When the seller’s agent wants “a copy of the Earnest Money check”, I give them a copy of the “Deposit Receipt” instead.  In my mind this is proof enough that the Earnest Money is on deposit where it needs to be, with the closing agent.  I received a fax last week from a seller’s agent saying “My company needs the buyer’s account number from the bottom of the Earnest Money check”.  Isn’t this an outdated policy?  Why do they need my client’s personal checking account number?  And why do I care about the internal policies of a company I am not associated with? 

When I represent the buyer, I don’t really care what the “policy” of the seller’s agent’s company is.  When I represent the seller, I don’t really care what the “policy” of the buyer agent’s company is.  If a “deposit receipt” that contains NO personal information of the buyer’s account is good enough for the DOL, and it is, then it should be good enough for all of the real estate companies.

Protecting my client’s information against identity theft and fraud, is my only concern, once complying with the State’s requirements.  Multiple copies of the personal check of the buyer floating around in everyone’s files, is a policy to be changed…not complied with for the sake of making someone’s little checklist, designed in the dark ages, complete.

Is Your Earnest Money Protected By The Finance Contingency?


While the purpose of the Finance Contingency is to protect the buyer in the event they are not able to obtain a mortgage, more and more the buyer is not covered all the way to the day of closing.

In a perfect world, the buyer submits an offer with a Finance Contingency that runs through the day of closing.  If the buyer’s loan is rejected, the sale becomes null and void and the Earnest Money is returned to the buyer.  The seller puts his property back on the market and finds a different buyer.

Finance Contingency addendums are two pages long and much more complicated than the simple explanation above, and much more dangerous to the buyer than they often expect.  I have not met a buyer in 15 years who did not expect to get their Earnest Money returned if their loan is not approved.  I also have not had a buyer client in 15 years whose loan was not approved 🙂  

It is becoming common practice in the last few years for the seller to counter the offer by shortening the timeframe on the Finance Contingency.  Often this is deemed a minor date change, when in fact it is a major change for the buyer.  I have even seen buyer’s agents write offers with a 30 day escrow and a 15 day finance contingency because that is “common practice” :0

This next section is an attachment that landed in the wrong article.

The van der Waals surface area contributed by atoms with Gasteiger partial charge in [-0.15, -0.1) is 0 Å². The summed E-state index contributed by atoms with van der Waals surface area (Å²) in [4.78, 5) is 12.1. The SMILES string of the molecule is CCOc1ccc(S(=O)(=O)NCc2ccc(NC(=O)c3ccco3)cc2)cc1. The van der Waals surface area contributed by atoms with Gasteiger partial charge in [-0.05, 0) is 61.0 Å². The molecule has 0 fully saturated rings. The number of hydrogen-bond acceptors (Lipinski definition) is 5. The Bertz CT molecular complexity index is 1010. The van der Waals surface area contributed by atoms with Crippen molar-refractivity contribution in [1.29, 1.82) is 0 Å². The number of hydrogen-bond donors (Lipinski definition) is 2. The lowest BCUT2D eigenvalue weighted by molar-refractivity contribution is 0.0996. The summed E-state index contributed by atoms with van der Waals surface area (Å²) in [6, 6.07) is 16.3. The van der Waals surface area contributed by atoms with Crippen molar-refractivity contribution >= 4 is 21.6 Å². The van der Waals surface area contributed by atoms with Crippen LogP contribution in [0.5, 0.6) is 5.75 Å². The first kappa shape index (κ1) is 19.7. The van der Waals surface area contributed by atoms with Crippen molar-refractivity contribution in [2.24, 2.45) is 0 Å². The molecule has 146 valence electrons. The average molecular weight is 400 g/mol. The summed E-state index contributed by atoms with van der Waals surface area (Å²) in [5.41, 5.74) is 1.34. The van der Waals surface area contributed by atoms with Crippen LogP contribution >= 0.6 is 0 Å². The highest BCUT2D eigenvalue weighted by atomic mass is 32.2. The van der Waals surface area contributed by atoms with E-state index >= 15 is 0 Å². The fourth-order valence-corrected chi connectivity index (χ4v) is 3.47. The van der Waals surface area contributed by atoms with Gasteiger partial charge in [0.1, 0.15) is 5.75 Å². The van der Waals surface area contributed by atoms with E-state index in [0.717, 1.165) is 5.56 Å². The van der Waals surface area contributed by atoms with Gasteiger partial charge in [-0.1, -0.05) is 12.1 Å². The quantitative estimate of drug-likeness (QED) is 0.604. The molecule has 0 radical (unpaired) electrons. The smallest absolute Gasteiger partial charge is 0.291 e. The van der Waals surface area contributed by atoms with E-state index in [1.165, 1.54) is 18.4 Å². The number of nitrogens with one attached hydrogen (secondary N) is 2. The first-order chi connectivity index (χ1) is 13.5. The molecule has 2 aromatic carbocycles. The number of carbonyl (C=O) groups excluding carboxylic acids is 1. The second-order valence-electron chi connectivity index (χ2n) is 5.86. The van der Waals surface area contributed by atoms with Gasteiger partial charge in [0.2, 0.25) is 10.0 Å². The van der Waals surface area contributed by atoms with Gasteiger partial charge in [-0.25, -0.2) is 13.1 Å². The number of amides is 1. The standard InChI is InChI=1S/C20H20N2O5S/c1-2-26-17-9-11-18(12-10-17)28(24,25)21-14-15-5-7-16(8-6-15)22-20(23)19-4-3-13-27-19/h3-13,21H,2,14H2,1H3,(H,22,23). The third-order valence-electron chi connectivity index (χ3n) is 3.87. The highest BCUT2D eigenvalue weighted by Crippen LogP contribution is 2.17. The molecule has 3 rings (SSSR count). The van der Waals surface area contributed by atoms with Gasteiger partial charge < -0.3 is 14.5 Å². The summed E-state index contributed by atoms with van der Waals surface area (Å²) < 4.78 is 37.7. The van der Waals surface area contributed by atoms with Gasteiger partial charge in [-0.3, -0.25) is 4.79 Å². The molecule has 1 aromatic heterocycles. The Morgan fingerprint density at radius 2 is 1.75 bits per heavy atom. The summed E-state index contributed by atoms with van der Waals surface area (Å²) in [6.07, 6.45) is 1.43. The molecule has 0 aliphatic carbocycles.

If you have a 30 day escrow and a finance contingency that expires in 15 days, you are not likely covered if the loan is rejected on the 23rd day.  You are also not covered if you did not apply for your loan on time or if you did not submit the documents to the lender in a timely manner.

VERY IMPORTANT, you are also not covered if you do not have enough cash to close. 

I am hoping the attorneys here will have something to add, or will have something on their blog explaining this further.  In the meantime, suffice it to say that just because you have a Finance Contingency, that does not mean that you will automatically get your Earnest Money returned, if you can not close due to financing issues.

Earnest Money – Where does it go and when?

Some of the most Frequently Asked Questions in a Real Estate Transaction involve the Earnest Money Deposit. The Earnest Money usually follows with the transaction from day one all the way through to the last day, as in “follow the money”.

The buyer usually writes a check for the Earnest Money deposit at the same time that they sign the offer and they hand it to their Buyer Agent. The check can be made payable directly to the Escrow Company they chose in the contract, or to the Buyer Agent’s Company if they have an in house Trust/Escrow Account. More and more these checks are made payable to the closing agent.

When the seller accepts the buyer’s offer, the check gets deposited. Let’s assume the check was made payable to escrow and went directly to the escrow company for deposit.

At close of escrow this money comes back to the buyer as a credit against his costs or downpayment. If it is a zero down loan and the seller is paying the closing costs in full, this $1,000.00 can be returned to the buyer at close of escrow.

If you know you really want the house when you make the offer, and you have no problems at all throughout the transaction, the Earnest Money just slides like butter from your hand and back into your hand. Whether it actually goes into your hand at the end or is paid against your costs varies from transaction to transaction. But it still simply comes back to you like a boomarang.

The only time you should be worried about handing over an Earnest Money check, is if you are not sure you want the house at the time you make the offer 🙂